Having visited Scotland three times this year, I witnessed no raised voices or threatening tones. A measured, indeed too-polite discussion on the niceties of a currency split, on tax-raising and -spending powers being transferred in their entirety to Edinburgh, on the pros and cons of Schengen, on NATO membership and the future of Trident submarine bases.

On the one hand, the 'No' camp (aka 'Better Together') is a coalition of the hated Tories, heirs to the butchers of Culloden, Labour (remember when the UK's premier and finance minister were both Scots) and Liberal Democrats. On the other hand, the Scottish Nationalists, who could muster only 28% support for independence just 11 years ago.  Using a cocktail of emotional appeal and populist rozdawnictwo promises, an independent Scotland will be, the Scots Nats claim, a paradise of free, limitless healthcare, free university education, expanded social housing, no nuclear weapons etc etc.

Who will pay for this? North Sea Oil, which somehow has failed to run out as predicted 20 years ago. And taxation - despite pledges to lower corporate tax rates to among the lowest in Europe. In what currency will all this be paid for? A pound, in which the Bank of England promises to be lender of last resort, propping up Scottish government spending? Or a pound unsupported by the Bank of England - more likely. Or a Scottish currency (like the Irish pound or punt from 1928 to 2002). Or - a long shot - the euro. How much of Scotland's financial and manufacturing sectors stay put, how much would move out, and how  big would the job losses be? Below: Union flag at half mast next Friday week? The Lloyds Bank building, Edinburgh.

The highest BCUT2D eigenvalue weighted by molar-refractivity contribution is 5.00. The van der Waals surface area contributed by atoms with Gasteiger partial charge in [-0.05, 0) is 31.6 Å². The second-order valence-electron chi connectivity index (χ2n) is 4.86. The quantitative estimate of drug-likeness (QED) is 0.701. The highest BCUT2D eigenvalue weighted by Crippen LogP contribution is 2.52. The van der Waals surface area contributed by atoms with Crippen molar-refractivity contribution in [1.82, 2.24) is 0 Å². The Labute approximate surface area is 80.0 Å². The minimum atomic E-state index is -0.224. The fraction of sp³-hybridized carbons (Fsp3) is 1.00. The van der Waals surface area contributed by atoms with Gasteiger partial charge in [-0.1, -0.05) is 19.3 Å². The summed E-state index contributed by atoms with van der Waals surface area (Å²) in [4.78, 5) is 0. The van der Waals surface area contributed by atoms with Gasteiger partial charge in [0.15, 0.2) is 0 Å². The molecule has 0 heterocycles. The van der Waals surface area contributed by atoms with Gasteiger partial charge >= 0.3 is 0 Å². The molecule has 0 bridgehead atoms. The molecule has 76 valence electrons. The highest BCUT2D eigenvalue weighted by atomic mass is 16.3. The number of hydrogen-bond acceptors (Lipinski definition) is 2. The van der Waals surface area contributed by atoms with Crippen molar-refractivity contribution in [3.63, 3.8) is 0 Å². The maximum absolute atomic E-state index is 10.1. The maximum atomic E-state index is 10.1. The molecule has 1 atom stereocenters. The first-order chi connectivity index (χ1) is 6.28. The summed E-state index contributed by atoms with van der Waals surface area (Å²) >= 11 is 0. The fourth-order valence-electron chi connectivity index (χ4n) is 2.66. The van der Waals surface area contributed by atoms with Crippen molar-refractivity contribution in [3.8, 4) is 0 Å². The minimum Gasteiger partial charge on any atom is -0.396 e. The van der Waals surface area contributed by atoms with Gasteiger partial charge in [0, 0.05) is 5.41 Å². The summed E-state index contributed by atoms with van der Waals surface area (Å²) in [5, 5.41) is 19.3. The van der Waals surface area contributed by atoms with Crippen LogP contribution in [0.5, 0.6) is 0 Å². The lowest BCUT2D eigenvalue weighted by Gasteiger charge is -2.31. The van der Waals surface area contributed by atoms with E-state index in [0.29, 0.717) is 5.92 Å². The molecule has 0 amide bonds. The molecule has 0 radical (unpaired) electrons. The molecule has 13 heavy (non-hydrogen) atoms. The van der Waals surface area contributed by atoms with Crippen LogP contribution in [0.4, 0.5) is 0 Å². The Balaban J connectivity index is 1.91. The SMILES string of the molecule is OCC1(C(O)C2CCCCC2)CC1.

The emotional pain inflicted on the rest of the United Kingdom would be tremendous. Worse than losing the American colonies in 1776, says Spectator editor Fraser Nelson, who's doing sterling work in promoting the 'no' position through the social media. Above all, for non-Scottish citizens of the United Kingdom, all 58 million of them - including myself - who have no say in the matter, it would mean the end of the country in which they were born.

No one has yet coined a suitable name for what would remain of the UK after Scotland left. 'Little Britain' or the unfortunately acronymed 'Former United Kingdom' are gallows-humour suggestions. Indeed, the presence of the province of Northern Ireland across the Irish Sea, and therefore not Britain, rules out the first epithet. 'Rest of the UK' would not work as a United Kingdom needs to be composed of at least two kingdoms. One kingdom, one principality and one province is not a UK. We are a little more than a week away from the UK becoming a country with no name other than one that reflects a past state of being (like Former Yugoslav Republic of Macedonia). Come next Friday morning, it is possible that the country in which I was born, the country whose passport I proudly bear - will be no more.

And the flag - the Union Jack - the second-most iconic flag in the world after the Stars and Stripes - worn on T-shirts and handbags globally - what will the flag of the Former United Kingdom look like without the blue of the Scottish saltire?